Companies developing new cancer treatments have a hard time raising the money to carry out their research, so the European Investment Bank finances them

If you were trying to develop a new treatment for a rare and aggressive brain cancer that affects children, you’d want to focus hard on your research. In reality, your priority might be raising enough money to keep going.

“These innovative companies often spend half their time trying to find the capital they need,” says Yu Zhang, head of the innovation finance unit at the European Investment Bank. “Rare diseases markets are not attractive for most investors, because they do not appear as profitable as other markets.”

“But we see the worth of these research projects,” he says, “and the impact they could have worldwide.”

That’s why the EIB loaned EUR 25 million to Apeiron Biologics, a private clinical stage biotech Austrian company, supporting their financial stability. Apeiron has been working in the field of immune-oncology and it is one of a number of innovative companies financed by the EIB to develop new cancer treatments. It’s vital work, because cancer cases are predicted to increase by 68% by 2030. “This will help us achieve the next level of our development,” says Peter Llewellyn-Davies, Apeiron’s chief financial officer.

>@Apeiron Biologics
A researcher in Aperion Biologics’ Laboratories ©Apeiron Biologics

Innovation needs more finance

Apeiron already achieved great success in bringing their new treatment for pediatric neuroblastoma to the European market in 2017.

“To develop the innovative projects we currently have in our pipeline, we need sufficient financing,” says Llewellyn-Davies.

Apeiron is currently pursuing two main approaches. First, an antibody-based approach. Therapeutic antibodies selectively bind to tumor cells which express a certain “signal”, a glycolipid GD2 on their surface. This way, the tumor cells can be destroyed by the patient’s immune system. Apeiron’s second approach is a unique, novel cellular therapy currently under clinical development. Patient’s own blood cells are “re-programmed” through inhibition of a negative regulator of the immune system (cbl-b protein). They are then reinfused into the patient and help to combat the tumor.

 “We want to provide patients with effective treatments but less side effects,” says Llewellyn-Davies. “We do so by helping the immune system become reactivated and responsive to tumor cells present in the body, thus helping kill the tumor from within using our novel individual cellular immunotherapy.

>@MagForce
A Patient undergoing treatment in MagForce’s NanoActivator ©MagForce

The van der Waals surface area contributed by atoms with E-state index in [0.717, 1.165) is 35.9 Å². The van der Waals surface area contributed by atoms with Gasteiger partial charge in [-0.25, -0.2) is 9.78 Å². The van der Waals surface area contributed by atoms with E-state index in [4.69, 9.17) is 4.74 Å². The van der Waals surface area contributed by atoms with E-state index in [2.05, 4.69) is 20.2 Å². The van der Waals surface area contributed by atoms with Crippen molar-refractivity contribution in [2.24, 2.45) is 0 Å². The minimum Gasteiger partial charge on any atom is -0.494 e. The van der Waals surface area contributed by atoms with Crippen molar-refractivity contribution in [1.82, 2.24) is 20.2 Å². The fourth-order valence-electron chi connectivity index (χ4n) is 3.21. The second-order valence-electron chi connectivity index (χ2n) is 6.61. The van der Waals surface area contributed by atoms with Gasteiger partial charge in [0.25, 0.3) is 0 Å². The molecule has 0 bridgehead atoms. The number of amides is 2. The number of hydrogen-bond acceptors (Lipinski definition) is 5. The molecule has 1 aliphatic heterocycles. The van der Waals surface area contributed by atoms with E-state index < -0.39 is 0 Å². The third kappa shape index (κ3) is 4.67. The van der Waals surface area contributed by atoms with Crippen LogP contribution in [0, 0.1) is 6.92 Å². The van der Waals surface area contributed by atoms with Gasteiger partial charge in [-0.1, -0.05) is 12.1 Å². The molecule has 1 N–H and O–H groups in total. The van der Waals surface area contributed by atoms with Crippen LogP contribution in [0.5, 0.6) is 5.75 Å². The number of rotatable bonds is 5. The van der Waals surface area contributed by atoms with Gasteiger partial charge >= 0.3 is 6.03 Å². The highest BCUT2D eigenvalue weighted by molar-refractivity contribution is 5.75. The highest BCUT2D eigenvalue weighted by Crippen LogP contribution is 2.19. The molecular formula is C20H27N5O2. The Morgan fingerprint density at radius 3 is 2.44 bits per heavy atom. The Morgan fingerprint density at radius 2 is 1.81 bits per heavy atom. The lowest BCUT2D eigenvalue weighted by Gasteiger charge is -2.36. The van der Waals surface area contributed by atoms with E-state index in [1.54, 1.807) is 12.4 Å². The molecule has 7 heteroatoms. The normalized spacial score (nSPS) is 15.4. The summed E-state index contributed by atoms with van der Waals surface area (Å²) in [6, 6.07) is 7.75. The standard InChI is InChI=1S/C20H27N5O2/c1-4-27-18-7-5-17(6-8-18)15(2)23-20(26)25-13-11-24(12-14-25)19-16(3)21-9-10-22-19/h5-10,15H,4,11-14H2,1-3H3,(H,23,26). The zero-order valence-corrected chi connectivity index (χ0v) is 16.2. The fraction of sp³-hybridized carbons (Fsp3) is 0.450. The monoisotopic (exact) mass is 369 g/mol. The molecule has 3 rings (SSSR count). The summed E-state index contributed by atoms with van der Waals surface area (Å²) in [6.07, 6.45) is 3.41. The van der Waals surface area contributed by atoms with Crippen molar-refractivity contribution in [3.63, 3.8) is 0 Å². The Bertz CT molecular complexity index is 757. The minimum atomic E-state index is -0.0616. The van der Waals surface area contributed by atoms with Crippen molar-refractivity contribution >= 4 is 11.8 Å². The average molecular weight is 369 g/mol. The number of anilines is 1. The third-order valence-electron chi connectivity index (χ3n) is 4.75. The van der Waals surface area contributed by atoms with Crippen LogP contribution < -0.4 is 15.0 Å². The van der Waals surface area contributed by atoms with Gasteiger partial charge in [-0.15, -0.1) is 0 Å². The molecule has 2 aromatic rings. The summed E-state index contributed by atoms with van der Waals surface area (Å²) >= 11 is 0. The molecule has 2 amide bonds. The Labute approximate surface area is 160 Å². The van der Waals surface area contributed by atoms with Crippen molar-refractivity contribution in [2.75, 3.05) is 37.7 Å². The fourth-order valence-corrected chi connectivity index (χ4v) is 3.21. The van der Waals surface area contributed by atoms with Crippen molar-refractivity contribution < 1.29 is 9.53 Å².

Nano-solutions from new cancer treatments

Cancer is not a disease that is easy to treat, but many innovative European companies are researching and developing new types of treatments to increase survival chances and decrease side effects. Take MagForce, a German company that is among the early developers of nanotechnology-based new cancer treatments.

The technology is based on an injection of iron oxide nanoparticles into the solid tumor. Then, MagForce’s therapy device, the NanoActivator, is used to treat the affected area with an alternating magnetic field. “This alternating magnetic causes that the nanoparticles generate heat, and this heat either destroys the tumor cells directly or sensitizes them to any concomitant therapy e.g. radio- or chemotherapy,” says Dr. Ben Lipps, Magforce’s CEO. “The body then discharges these devitalized cells in a natural process.”

MagForce’s NanoTherm therapy is the first and only nanotechnology-based therapy with European regulatory approval (CE conformity marking) for the treatment of brain tumors. Patients are commercially treated in Berlin, Münster, and Cologne.

MagForce is now working on its roll-out plan, to make NanoTherm therapy available outside  Germany. Next target countries are Poland and Italy, aided by a EUR 35 million EIB loan under the European Fund for Strategic Investments, which combines EIB financing with an EU budget guarantee.

“The EIB contribution is vital to carry on our European roll-out plan,” Lipps says.

>@Transgene
Transgene’s researchers at work in their laboratories ©Transgene

The importance of signals

In recent years investors concluded that antibodies would be “the cure of the future,” says Lucie Larguier of Transgene, a French company that works on immunotherapy against cancers and infectious diseases. Now it's known that antibodies are an effective treatment, but ”not the only cure, and certainly not the cure for all”.

In the case of head and neck cancers, areas on which Transgene focuses, only 15% of patients respond positively to antibodies. “Thanks to receptors on their surfaces, tumors make themselves invisible to T-cells, so it is almost impossible for the body to identify them and kill them,” explains Larguier. “Antibodies deactivate such receptors and make the tumor visible again. However, these receptors are not always present.”

Transgene researchers educate the T-cells to recognize the cancer by using traces of the tumor cell’s original DNA. “Head and neck cancer can be caused by HPV virus. We teach the T-cells to destroy cells that contains traces of HPV, thus effectively fighting the tumor,” Larguier says. That makes Transgene’s treatment highly compatible with other drugs, including antibodies.

The EIB’s EUR 10 million loan to Transgene was made under the InnovFin Infectious Diseases Finance Facility. “This financing helped us send a positive signal to other investors,” says Larguier.